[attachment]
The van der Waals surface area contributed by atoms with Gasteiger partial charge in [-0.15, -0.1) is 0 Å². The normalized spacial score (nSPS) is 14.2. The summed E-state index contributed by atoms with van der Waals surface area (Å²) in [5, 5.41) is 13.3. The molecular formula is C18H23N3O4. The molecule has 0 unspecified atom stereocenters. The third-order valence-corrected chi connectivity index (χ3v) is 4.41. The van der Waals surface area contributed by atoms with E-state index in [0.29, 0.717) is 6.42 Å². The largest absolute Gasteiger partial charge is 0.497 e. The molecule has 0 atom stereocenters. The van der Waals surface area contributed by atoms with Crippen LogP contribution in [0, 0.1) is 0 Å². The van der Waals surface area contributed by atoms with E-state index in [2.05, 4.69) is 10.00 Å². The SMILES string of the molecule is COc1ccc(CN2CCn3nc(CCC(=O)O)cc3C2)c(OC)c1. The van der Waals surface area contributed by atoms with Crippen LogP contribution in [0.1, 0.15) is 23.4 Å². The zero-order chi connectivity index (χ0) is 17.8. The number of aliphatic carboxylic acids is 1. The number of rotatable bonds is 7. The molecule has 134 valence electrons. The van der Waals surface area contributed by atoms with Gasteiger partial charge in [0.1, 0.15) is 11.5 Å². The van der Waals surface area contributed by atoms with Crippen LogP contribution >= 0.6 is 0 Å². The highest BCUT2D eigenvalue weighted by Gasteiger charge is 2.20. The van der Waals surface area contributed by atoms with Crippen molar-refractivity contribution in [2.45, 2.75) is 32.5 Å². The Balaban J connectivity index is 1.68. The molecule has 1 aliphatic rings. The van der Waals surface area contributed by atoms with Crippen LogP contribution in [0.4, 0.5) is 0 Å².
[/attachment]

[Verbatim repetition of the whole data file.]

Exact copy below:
The van der Waals surface area contributed by atoms with Gasteiger partial charge in [-0.15, -0.1) is 0 Å². The normalized spacial score (nSPS) is 14.2. The summed E-state index contributed by atoms with van der Waals surface area (Å²) in [5, 5.41) is 13.3. The molecular formula is C18H23N3O4. The molecule has 0 unspecified atom stereocenters. The third-order valence-corrected chi connectivity index (χ3v) is 4.41. The van der Waals surface area contributed by atoms with E-state index in [0.29, 0.717) is 6.42 Å². The largest absolute Gasteiger partial charge is 0.497 e. The molecule has 0 atom stereocenters. The van der Waals surface area contributed by atoms with Crippen LogP contribution in [0, 0.1) is 0 Å². The van der Waals surface area contributed by atoms with E-state index in [2.05, 4.69) is 10.00 Å². The SMILES string of the molecule is COc1ccc(CN2CCn3nc(CCC(=O)O)cc3C2)c(OC)c1. The van der Waals surface area contributed by atoms with Crippen LogP contribution in [0.1, 0.15) is 23.4 Å². The zero-order chi connectivity index (χ0) is 17.8. The number of aliphatic carboxylic acids is 1. The number of rotatable bonds is 7. The molecule has 134 valence electrons. The van der Waals surface area contributed by atoms with Gasteiger partial charge in [0.1, 0.15) is 11.5 Å². The van der Waals surface area contributed by atoms with Crippen LogP contribution >= 0.6 is 0 Å². The highest BCUT2D eigenvalue weighted by Gasteiger charge is 2.20. The van der Waals surface area contributed by atoms with Crippen molar-refractivity contribution in [2.45, 2.75) is 32.5 Å². The Balaban J connectivity index is 1.68. The molecule has 1 aliphatic rings. The van der Waals surface area contributed by atoms with Crippen LogP contribution in [0.4, 0.5) is 0 Å².